The band center map shows some regions with intermediate values that could suggest the presence of other types of carbonates or a mixture of Mg-Ca and Na carbonates. To distinguish between these two hypotheses, we fit a spectrum representative of these intermediate regions with different types of carbonates (that is, CaCO3, MnCO3, and FeCO3) and with a mixture of Mg-Ca and natrite (fig. S5). A mixture of dolomite and natrite gives an excellent fit, but Mn carbonate (for example, rhodochrosite) and Ca carbonate (for example, calcite) also give good fits. However, the occurrence of most of these areas with intermediate band center values adjacent to areas rich in Na carbonates and Mg-Ca carbonates suggests a mixture of Mg-Ca and Na carbonates (Fig. 3). Moreover, when these broad areas are observed at higher spatial resolution, the intermediate values are often resolved into smaller areas with a band center at ~4 μm, compatible with Na carbonates, and at ~3.96 μm.

Fig. 3 Distribution of carbonate band center and band depth in a region close to Ahuna Mons and Liberalia Mons.

Zoom on (A) Xevioso crater, (B) Ahuna Mons, and (C) Begbalel.

From the global maps, we conclude that carbonates are present on the whole observed surface of Ceres (Fig. 1), and the spectra of most of the terrains are consistent with Mg-Ca carbonates. A few areas stand out from the global distribution, particularly bright spots near impact craters (14) and Ahuna Mons (15). Notably, Oxo (42°N, 359°E), Occator (20°N, 240°E), Azacca (6°S, 218°E), Kupalo (39°S, 173°E), Ikapati (33°N, 46°E), and Ahuna Mons (10°S, 317°E) are the most representative regions where carbonate exhibits the highest intensity, with absorptions centered between 3.98 and 4.02 μm (Figs. 1 and 3, and figs. S1 and S3).

We observe that most of the regions with strong absorptions have band centers at longer wavelengths (Fig. 4). However, a few exceptions are recognizable: Ernutet crater, Urvara crater (western side), and some small areas in Baltay Catena. The region around Ernutet crater, where organic-rich material has been discovered (13), also stands out in the band depth map. In this region, only a few small areas show band centers at slightly longer wavelengths (~3.96 μm), whereas most of the region has band centers similar to the average Ceres values (fig. S1) (13). The western side of the Urvara crater (fig. S2) and the region extending from ~48°S, 260°E to ~49°S, 280°E (near Baltay Catena; fig. S2) are also characterized by small localized areas with stronger absorption bands without a shift of the band wavelength (see arrows in fig. S2B). Spectral modeling of these areas indicates that best fit is obtained using dolomite (fig. S4).

Fig. 4 Scatterplot of the band center versus band depth of the carbonate absorption.

The gray bar on the right indicates the relative regions where Mg-Ca carbonates (Mg-Ca carb.) and Na carbonates (Na carb.) are located. The gray cloud represents the data from the global map of Ceres’ surface as in Fig. 1.

Most of the areas showing enhanced band depths and centers at longer wavelengths broadly match areas showing fainter phyllosilicate band depths (9, 14). Assuming that band depths are primarily indicators of the amount of the mineralogical species responsible for the absorptions, the anticorrelation between phyllosilicate and carbonate intensities suggests an inverted proportion between the two components.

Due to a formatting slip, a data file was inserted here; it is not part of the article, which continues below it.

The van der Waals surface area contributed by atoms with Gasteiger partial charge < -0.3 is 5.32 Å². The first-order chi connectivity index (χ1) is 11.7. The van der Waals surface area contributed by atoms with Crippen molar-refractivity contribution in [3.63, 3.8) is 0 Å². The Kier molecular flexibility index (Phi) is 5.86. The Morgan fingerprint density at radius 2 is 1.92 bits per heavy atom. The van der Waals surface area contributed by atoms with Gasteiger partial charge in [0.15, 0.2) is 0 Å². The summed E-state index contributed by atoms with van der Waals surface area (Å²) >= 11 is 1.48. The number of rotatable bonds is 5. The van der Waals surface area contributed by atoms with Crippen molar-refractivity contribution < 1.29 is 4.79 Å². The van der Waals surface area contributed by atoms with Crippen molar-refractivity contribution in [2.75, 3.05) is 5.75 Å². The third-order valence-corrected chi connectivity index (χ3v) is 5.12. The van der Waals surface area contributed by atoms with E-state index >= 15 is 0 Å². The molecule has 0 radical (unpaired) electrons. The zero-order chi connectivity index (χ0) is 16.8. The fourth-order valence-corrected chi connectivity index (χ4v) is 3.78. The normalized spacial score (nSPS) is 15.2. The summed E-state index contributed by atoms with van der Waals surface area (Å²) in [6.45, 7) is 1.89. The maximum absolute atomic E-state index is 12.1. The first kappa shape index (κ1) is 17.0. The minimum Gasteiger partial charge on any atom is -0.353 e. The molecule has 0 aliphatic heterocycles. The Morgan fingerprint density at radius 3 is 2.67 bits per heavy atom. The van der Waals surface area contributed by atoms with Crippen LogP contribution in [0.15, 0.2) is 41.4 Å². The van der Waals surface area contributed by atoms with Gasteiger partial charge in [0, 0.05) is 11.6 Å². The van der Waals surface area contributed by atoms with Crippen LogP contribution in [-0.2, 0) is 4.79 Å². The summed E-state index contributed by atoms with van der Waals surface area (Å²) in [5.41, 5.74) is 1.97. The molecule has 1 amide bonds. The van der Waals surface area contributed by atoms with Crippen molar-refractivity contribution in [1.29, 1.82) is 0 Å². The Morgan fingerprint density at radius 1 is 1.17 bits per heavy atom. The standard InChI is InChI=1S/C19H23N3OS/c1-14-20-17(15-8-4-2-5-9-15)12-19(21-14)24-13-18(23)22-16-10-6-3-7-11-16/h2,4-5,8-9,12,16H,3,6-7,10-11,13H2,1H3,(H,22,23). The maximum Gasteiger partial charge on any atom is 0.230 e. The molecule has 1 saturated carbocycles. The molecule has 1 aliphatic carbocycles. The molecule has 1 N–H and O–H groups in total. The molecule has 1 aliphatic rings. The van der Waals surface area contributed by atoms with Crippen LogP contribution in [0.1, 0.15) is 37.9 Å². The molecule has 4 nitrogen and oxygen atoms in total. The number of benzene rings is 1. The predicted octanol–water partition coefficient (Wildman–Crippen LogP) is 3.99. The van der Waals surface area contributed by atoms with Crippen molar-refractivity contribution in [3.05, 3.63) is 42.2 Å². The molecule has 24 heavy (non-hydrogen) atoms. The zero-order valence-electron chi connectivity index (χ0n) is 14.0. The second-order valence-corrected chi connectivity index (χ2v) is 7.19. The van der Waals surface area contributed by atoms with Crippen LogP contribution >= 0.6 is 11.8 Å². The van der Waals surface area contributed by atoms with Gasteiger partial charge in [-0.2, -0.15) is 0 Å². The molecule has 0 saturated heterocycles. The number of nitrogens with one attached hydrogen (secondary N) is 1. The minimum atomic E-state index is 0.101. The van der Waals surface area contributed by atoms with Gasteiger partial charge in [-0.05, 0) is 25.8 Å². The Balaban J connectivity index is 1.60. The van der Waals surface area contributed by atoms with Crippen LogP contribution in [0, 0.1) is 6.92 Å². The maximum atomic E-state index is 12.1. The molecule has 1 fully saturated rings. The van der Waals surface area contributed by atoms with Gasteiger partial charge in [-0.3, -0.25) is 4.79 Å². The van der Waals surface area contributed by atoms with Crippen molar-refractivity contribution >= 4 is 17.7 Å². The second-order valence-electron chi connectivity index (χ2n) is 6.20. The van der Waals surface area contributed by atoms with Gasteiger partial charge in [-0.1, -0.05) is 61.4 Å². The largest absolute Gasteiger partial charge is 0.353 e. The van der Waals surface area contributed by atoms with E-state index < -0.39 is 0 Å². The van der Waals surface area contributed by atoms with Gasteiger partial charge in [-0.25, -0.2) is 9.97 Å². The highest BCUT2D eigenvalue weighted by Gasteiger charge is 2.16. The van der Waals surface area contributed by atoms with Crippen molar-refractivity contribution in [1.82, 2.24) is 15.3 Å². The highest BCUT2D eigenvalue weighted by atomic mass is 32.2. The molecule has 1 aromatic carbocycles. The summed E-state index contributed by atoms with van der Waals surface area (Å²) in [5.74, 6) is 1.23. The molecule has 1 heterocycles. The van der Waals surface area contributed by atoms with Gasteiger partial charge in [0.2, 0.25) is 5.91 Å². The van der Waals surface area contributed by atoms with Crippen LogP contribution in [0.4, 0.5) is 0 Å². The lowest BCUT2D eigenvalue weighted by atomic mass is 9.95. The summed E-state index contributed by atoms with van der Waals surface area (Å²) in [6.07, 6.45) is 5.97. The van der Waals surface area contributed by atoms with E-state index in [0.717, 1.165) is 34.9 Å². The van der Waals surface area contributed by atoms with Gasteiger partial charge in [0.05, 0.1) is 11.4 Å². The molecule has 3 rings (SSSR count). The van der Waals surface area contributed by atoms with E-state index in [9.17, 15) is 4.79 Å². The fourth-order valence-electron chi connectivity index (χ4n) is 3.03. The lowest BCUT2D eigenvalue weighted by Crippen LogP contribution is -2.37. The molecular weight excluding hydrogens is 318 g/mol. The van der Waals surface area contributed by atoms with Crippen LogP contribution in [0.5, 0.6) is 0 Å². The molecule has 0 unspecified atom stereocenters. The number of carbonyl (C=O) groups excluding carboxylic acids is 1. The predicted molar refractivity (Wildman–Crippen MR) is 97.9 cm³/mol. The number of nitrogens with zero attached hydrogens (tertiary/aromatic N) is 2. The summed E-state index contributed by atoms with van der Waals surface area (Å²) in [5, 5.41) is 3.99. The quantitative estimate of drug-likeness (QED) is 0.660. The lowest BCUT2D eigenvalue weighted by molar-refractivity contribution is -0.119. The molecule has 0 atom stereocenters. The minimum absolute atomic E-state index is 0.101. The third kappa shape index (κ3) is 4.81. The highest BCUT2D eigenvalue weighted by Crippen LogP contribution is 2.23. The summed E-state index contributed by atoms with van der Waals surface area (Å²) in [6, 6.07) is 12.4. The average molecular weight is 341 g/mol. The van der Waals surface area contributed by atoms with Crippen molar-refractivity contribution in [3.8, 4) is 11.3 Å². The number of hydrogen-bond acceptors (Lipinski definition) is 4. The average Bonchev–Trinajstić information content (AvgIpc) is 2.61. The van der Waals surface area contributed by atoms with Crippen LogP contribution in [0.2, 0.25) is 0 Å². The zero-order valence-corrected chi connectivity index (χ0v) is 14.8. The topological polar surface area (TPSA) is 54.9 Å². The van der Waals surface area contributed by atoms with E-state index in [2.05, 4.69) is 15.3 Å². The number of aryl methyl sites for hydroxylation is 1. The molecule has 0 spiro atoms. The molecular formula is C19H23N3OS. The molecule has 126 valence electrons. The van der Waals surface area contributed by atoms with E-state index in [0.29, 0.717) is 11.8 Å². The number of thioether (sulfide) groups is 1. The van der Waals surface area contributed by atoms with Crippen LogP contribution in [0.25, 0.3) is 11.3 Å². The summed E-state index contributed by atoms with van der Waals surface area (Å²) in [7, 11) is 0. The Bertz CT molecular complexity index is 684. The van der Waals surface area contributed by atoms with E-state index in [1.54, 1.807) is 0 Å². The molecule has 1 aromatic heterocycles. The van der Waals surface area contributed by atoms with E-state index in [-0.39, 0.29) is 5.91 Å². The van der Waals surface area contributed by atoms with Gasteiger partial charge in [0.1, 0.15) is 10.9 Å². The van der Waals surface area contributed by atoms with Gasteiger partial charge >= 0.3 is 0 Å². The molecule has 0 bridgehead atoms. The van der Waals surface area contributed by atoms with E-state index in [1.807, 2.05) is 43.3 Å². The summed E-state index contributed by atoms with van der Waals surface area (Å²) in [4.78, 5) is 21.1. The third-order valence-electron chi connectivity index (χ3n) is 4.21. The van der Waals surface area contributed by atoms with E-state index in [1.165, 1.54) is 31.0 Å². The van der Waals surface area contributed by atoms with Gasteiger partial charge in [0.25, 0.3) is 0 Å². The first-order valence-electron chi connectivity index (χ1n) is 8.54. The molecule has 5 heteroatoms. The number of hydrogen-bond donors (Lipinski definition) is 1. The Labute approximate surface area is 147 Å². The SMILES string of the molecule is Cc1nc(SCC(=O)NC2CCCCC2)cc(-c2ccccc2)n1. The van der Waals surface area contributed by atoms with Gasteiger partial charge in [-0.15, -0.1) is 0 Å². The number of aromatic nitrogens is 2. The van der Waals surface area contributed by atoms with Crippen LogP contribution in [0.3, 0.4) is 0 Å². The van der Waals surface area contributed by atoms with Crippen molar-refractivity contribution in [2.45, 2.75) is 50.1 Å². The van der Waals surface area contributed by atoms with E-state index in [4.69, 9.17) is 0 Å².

Looking at the high-resolution spectra (~100 m per pixel), we discover that although most of the carbonate-rich areas (Fig. 1) are consistent with the presence of Na2CO3, some small areas in specific locations, such as in Oxo (Fig. 5), Azacca, Kupalo, and Kahukura, are different and cannot be fully fit using Na2CO3 (table S2). The spectra of these small areas, typically extending from 0.01 to a few square kilometers, show an overall blue spectral slope across the 1.0- to 4.2-μm range, indicative of changes in the composition and/or physical properties of the materials (16), and a larger and broader band in the 2.6- to 3.8-μm range, suggesting hydration. Different species can account for the hydration features as shown by spectral fits performed with different hydrated species (Fig. 5 and fig. S6). The results indicate that the species with the highest number of water molecules trialed, that is, natron (Na2CO3·10H2O), cannot fit the spectra, whereas species with less water give excellent fits. The best fits are obtained using thermonatrite (Na2CO3·H2O; see Fig. 5) or trona (NaHCO3·Na2CO3·2H2O; see fig. S6), but good fits are also obtained with other hydrated sodium carbonates. Pixel-size areas rich in hydrated sodium carbonate are mainly recognized in the high-resolution data (~100 m per pixel), close to areas with Na carbonate, implying that the areal extent of these species is small and discrete, and consideration of spatial mixing effects is important for their identification. Thus, there may be more areas exposing hydrated sodium carbonate, and most of the region where we identify Na2CO3 could be actually mixtures containing also the hydrated forms.

Fig. 5 Distribution of surface compounds in Oxo crater.

(A) Water ice, (B) Na2CO3, and (C) hydrated sodium carbonate (Na2CO3·H2ONa2CO3·H2O). Mass fraction abundances are derived from the spectral fitting method (table S2). The lower panels show the spectral fit (red curve) of select pixels in Oxo using (D) ammonium montmorillonite, dolomite, dark material, and natrite (Na2CO3) excluding and (E) including Na2CO3·H2O. Error bars are calculated according to calibration uncertainties and Poisson noise (41).